Since January 1st, 2020 the Eurocorps in Strasbourg in lead for the NATO Response Force (NRF) land forces. In order to meet the requirements of the NATO member states, a lot of preparatory work had to be done already before being assigned that task.
Strasbourg, Monday morning 10:00 am. A NATO alert order reaches the Eurocorps. Phones are grabbed, calls made. The chain of alert for personnel is in full swing. At the same time, the internal orders – already prepared – take effect. A “Situation Cell” and a “Mounting Base” are set up. The so called “Situation Cell” is supposed to act as a nerve center to track all current important information and to keep situational awareness. The “Mounting Base” is to receive both its own and external soldiers who are scheduled for deployment and coordinate them through the procedure consisting of administration and reception of the necessary equipment such as weapons, protective vests or CBRN protection. From now on, both cells will work 24/7 to meet the requirements for the soldiers’ deployment times. And the requirements are demanding: after only five days, the first almost one hundred soldiers, including material, are to be transferred to the potential deployment area. After ten days the second wave follows and after 30 days at the latest the entire Eurocorps has to be deployed ready for action and able to lead up to 60,000 NATO soldiers, as a so-called Land Component Command, in a possible NATO mission.
For the leader of the Mounting Base, Colonel A.-W. (DEU), this means a lot of responsibility and work, but not a real challenge: “As we are scheduled to be the NRF this year, we are of course well prepared for such a case”. Apart from that, he sees himself being well supported, as not only his teams work well together, but also his highest superior, Commander Eurocorps, Lieutenant General Laurent Kolodziej, had supported the role assigned to him with clear words. The Commander made it clear, that all the soldiers who are deployed in the mission will take on the role of “passenger”, which includes himself. The sole responsibility for the timely and orderly transfer is therefore with the leader of the Mounting Base.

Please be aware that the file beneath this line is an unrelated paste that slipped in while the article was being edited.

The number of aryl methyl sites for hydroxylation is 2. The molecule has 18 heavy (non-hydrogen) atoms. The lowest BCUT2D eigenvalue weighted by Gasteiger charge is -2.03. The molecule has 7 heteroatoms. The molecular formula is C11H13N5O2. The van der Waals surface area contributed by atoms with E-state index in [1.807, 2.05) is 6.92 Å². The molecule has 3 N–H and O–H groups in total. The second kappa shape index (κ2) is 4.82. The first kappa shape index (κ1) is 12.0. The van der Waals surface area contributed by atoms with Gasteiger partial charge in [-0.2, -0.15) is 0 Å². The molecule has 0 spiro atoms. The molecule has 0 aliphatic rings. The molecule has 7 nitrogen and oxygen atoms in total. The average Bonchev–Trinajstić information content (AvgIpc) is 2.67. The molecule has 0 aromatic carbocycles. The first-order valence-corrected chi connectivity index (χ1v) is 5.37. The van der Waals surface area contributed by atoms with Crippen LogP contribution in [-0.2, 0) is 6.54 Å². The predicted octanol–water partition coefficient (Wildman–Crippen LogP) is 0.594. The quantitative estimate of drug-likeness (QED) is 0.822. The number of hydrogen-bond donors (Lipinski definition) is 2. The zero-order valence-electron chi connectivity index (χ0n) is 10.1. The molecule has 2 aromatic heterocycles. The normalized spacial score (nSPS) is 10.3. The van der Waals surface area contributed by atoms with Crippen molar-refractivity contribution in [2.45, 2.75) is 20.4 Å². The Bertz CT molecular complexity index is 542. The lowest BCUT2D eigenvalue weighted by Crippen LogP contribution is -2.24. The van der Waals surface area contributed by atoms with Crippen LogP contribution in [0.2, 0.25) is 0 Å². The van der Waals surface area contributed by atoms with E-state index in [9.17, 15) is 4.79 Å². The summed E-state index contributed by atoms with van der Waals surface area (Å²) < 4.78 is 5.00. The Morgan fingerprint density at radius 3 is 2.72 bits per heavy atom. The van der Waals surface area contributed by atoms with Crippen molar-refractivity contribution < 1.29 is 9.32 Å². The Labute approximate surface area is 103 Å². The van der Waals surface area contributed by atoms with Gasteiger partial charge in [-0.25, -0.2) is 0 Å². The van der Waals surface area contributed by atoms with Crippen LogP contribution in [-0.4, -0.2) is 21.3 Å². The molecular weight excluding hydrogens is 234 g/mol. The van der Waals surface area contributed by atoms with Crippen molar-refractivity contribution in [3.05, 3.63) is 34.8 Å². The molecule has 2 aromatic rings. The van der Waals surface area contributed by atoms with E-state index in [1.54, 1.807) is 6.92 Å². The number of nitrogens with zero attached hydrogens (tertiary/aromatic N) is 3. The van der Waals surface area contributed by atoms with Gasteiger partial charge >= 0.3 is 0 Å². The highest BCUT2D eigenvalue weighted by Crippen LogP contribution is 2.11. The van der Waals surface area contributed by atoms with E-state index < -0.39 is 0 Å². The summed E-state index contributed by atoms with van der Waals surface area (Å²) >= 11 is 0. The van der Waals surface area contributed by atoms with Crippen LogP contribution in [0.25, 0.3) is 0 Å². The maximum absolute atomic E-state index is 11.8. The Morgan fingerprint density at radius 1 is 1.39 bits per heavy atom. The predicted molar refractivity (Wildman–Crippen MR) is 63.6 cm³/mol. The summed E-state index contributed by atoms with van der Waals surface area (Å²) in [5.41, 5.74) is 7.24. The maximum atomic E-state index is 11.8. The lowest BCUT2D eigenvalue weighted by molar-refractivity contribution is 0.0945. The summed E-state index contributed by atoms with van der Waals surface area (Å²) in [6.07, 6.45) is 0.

At the same time, the preparations of the Eurocorps Multinational Support Brigade are up and running. After all, all the material, including the vehicles necessary for the set-up and operation of a Corps Command Post, has to be packed and moved by land, air or sea. A great many of the material is already waiting in containers ready packed for transport; other parts, such as the soldiers’ personal equipment, weapons or ammunition must now be packed immediately.
Like cogwheels, one thing now meshes with another. Until Friday, day 5 of the alert: At 08:00 sharp, the buses are waiting at the Aubert des Vincelles barracks to pick up the soldiers of the “Forward Coordination Element” (FCE) and take them to the nearby Strasbourg airport. At the same time, the first convoy rolls through the gate of the barracks to load the material, packed in containers, onto the railway. A total of three convoys with 48 vehicles start their journey and are picked up at a small loading station.
Then, at about 10:00 am, the end. The alarm was a test. A test to put all preparations through their paces and where necessary to make adjustments. But it is also a test with a serious background, when an emergency occurs and the Corps is being activated, the soldiers of the Eurocorps, wherever our nations and our citizens are in danger, will be ready to defend them, will be ready to take on its task as NATO Response Force.